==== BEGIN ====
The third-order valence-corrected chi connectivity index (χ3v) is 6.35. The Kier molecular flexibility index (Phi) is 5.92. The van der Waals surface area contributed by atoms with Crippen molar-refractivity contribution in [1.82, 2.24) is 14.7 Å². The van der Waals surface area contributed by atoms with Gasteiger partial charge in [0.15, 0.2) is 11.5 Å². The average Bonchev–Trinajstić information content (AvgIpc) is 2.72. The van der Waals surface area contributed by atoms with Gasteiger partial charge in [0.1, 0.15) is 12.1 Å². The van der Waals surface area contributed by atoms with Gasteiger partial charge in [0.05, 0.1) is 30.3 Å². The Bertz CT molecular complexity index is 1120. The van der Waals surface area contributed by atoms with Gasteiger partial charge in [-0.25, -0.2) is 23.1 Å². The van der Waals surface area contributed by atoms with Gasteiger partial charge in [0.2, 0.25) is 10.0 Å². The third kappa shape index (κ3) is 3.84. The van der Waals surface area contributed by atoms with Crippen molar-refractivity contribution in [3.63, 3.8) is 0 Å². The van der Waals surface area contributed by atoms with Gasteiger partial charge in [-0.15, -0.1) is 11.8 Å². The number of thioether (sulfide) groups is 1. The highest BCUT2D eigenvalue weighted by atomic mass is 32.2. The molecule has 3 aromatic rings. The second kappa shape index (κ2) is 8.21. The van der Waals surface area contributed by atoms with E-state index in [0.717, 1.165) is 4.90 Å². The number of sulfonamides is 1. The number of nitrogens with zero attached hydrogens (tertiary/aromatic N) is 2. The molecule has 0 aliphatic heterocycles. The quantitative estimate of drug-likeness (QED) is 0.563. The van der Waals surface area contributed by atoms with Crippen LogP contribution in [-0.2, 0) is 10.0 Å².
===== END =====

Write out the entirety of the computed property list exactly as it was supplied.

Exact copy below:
The third-order valence-corrected chi connectivity index (χ3v) is 6.35. The Kier molecular flexibility index (Phi) is 5.92. The van der Waals surface area contributed by atoms with Crippen molar-refractivity contribution in [1.82, 2.24) is 14.7 Å². The van der Waals surface area contributed by atoms with Gasteiger partial charge in [0.15, 0.2) is 11.5 Å². The average Bonchev–Trinajstić information content (AvgIpc) is 2.72. The van der Waals surface area contributed by atoms with Gasteiger partial charge in [0.1, 0.15) is 12.1 Å². The van der Waals surface area contributed by atoms with Gasteiger partial charge in [0.05, 0.1) is 30.3 Å². The Bertz CT molecular complexity index is 1120. The van der Waals surface area contributed by atoms with Gasteiger partial charge in [-0.25, -0.2) is 23.1 Å². The van der Waals surface area contributed by atoms with Gasteiger partial charge in [0.2, 0.25) is 10.0 Å². The third kappa shape index (κ3) is 3.84. The van der Waals surface area contributed by atoms with Crippen molar-refractivity contribution in [3.63, 3.8) is 0 Å². The van der Waals surface area contributed by atoms with Gasteiger partial charge in [-0.15, -0.1) is 11.8 Å². The number of thioether (sulfide) groups is 1. The highest BCUT2D eigenvalue weighted by atomic mass is 32.2. The molecule has 3 aromatic rings. The second kappa shape index (κ2) is 8.21. The van der Waals surface area contributed by atoms with E-state index in [0.717, 1.165) is 4.90 Å². The number of sulfonamides is 1. The number of nitrogens with zero attached hydrogens (tertiary/aromatic N) is 2. The molecule has 0 aliphatic heterocycles. The quantitative estimate of drug-likeness (QED) is 0.563. The van der Waals surface area contributed by atoms with Crippen LogP contribution in [-0.2, 0) is 10.0 Å².